It is thanks to a 19th-century rediscovery that Giacomo Ceruti is now universally considered to be one of the greatest Italian masters of the 18th century. He worked solely in the north of Italy, in Milan, where he was born, and in Padua, Venice and other lesser towns. He also worked for a significant period in Brescia with the patronage of some important aristocratic families. While his works also included some altar paintings and mythological pictures, he is best known for his portraits and an interesting group of canvases with scenes of everyday life among the poorer classes. The presence of beggars (“ pitocchi ”) in these paintings gave him his nickname: Pitocchetto.
And indeed the painting of The Porter (“ Portarolo ”) shows a child dressed in rags, resting. He is sitting on a large basket, the tool of his humble trade. The figure is shown life-size and takes up the entire space of the composition: this was one of the distinctive features of Ceruti’s scenes of the life of the poor and he gave his subjects a unique dignity and monumentality. The dark background, devoid of any descriptive element, isolates the figure, giving the painting the psychological intensity of a portrait.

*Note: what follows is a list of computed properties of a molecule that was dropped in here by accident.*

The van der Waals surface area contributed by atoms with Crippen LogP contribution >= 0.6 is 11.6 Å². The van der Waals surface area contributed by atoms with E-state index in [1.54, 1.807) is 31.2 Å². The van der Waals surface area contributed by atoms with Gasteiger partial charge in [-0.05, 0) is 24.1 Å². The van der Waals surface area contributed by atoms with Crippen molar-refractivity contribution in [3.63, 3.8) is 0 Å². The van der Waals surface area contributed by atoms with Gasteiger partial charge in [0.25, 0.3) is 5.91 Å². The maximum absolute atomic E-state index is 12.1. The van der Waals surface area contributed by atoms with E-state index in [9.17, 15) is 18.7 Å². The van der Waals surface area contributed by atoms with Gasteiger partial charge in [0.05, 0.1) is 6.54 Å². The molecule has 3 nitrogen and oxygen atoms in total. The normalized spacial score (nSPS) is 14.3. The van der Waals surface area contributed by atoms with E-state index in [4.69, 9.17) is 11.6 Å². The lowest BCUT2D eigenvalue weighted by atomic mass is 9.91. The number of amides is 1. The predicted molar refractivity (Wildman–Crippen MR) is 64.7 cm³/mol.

The characteristics of the composition and the broad, rapid brushstrokes bring the Porter into line with a whole series of pauperist paintings made for the noble Avogadro family during the artist’s stay in Brescia in about 1720–35.